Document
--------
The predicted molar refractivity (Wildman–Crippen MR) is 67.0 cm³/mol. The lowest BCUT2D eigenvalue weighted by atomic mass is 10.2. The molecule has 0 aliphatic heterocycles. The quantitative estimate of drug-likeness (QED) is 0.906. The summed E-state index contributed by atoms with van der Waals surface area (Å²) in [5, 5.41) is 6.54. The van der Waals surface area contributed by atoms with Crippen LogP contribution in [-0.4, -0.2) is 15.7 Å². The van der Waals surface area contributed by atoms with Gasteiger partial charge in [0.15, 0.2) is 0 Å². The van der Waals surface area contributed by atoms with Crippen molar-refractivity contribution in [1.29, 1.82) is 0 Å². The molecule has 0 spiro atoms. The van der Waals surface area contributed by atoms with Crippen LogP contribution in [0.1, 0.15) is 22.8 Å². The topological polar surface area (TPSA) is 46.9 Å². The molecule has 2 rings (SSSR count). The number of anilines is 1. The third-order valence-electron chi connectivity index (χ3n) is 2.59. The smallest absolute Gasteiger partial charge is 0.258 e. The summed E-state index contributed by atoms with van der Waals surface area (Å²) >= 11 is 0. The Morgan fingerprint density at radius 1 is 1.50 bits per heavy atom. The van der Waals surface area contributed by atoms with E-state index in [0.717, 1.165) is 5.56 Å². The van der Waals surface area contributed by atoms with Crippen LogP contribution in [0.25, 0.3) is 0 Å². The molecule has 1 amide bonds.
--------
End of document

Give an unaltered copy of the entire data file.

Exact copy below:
The predicted molar refractivity (Wildman–Crippen MR) is 67.0 cm³/mol. The lowest BCUT2D eigenvalue weighted by atomic mass is 10.2. The molecule has 0 aliphatic heterocycles. The quantitative estimate of drug-likeness (QED) is 0.906. The summed E-state index contributed by atoms with van der Waals surface area (Å²) in [5, 5.41) is 6.54. The van der Waals surface area contributed by atoms with Crippen LogP contribution in [-0.4, -0.2) is 15.7 Å². The van der Waals surface area contributed by atoms with Gasteiger partial charge in [0.15, 0.2) is 0 Å². The van der Waals surface area contributed by atoms with Crippen molar-refractivity contribution in [1.29, 1.82) is 0 Å². The molecule has 0 spiro atoms. The van der Waals surface area contributed by atoms with Crippen LogP contribution in [0.1, 0.15) is 22.8 Å². The topological polar surface area (TPSA) is 46.9 Å². The molecule has 2 rings (SSSR count). The number of anilines is 1. The third-order valence-electron chi connectivity index (χ3n) is 2.59. The smallest absolute Gasteiger partial charge is 0.258 e. The summed E-state index contributed by atoms with van der Waals surface area (Å²) >= 11 is 0. The Morgan fingerprint density at radius 1 is 1.50 bits per heavy atom. The van der Waals surface area contributed by atoms with E-state index in [0.717, 1.165) is 5.56 Å². The van der Waals surface area contributed by atoms with Crippen LogP contribution in [0.25, 0.3) is 0 Å². The molecule has 1 amide bonds.